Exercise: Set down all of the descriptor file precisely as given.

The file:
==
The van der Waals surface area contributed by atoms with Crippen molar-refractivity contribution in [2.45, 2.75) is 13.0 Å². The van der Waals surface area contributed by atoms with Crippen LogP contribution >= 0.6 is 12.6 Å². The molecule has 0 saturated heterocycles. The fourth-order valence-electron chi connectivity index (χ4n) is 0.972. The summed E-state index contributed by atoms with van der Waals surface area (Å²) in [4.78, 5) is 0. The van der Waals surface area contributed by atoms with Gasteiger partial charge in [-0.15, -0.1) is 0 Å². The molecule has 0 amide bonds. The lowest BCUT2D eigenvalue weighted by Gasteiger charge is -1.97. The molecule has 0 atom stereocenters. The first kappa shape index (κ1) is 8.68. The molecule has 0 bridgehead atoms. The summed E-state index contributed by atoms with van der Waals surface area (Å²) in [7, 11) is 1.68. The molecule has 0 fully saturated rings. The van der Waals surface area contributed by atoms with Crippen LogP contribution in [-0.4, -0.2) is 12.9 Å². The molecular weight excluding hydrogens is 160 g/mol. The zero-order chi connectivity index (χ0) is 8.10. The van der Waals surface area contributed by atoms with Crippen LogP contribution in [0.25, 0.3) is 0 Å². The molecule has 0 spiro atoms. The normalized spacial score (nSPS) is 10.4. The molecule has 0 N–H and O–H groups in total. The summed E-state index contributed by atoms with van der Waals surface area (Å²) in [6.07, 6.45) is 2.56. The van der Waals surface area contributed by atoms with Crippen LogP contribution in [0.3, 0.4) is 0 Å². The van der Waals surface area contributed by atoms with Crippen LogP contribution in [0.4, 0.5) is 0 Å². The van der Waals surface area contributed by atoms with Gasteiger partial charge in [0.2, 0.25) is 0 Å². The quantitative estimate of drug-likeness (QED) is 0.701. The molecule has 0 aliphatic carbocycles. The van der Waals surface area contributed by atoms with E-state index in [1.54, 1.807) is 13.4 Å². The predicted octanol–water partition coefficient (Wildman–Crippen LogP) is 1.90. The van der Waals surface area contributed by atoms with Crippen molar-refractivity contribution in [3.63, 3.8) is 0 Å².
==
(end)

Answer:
The van der Waals surface area contributed by atoms with Crippen molar-refractivity contribution in [2.45, 2.75) is 13.0 Å². The van der Waals surface area contributed by atoms with Crippen LogP contribution >= 0.6 is 12.6 Å². The molecule has 0 saturated heterocycles. The fourth-order valence-electron chi connectivity index (χ4n) is 0.972. The summed E-state index contributed by atoms with van der Waals surface area (Å²) in [4.78, 5) is 0. The van der Waals surface area contributed by atoms with Gasteiger partial charge in [-0.15, -0.1) is 0 Å². The molecule has 0 amide bonds. The lowest BCUT2D eigenvalue weighted by Gasteiger charge is -1.97. The molecule has 0 atom stereocenters. The first kappa shape index (κ1) is 8.68. The molecule has 0 bridgehead atoms. The summed E-state index contributed by atoms with van der Waals surface area (Å²) in [7, 11) is 1.68. The molecule has 0 fully saturated rings. The van der Waals surface area contributed by atoms with Crippen LogP contribution in [-0.4, -0.2) is 12.9 Å². The molecular weight excluding hydrogens is 160 g/mol. The zero-order chi connectivity index (χ0) is 8.10. The van der Waals surface area contributed by atoms with Crippen LogP contribution in [0.25, 0.3) is 0 Å². The molecule has 0 spiro atoms. The normalized spacial score (nSPS) is 10.4. The molecule has 0 N–H and O–H groups in total. The summed E-state index contributed by atoms with van der Waals surface area (Å²) in [6.07, 6.45) is 2.56. The van der Waals surface area contributed by atoms with Crippen LogP contribution in [0.3, 0.4) is 0 Å². The van der Waals surface area contributed by atoms with Crippen LogP contribution in [0.4, 0.5) is 0 Å². The van der Waals surface area contributed by atoms with Gasteiger partial charge in [0.2, 0.25) is 0 Å². The quantitative estimate of drug-likeness (QED) is 0.701. The molecule has 0 aliphatic carbocycles. The van der Waals surface area contributed by atoms with E-state index in [1.54, 1.807) is 13.4 Å². The predicted octanol–water partition coefficient (Wildman–Crippen LogP) is 1.90. The van der Waals surface area contributed by atoms with Crippen molar-refractivity contribution in [3.63, 3.8) is 0 Å².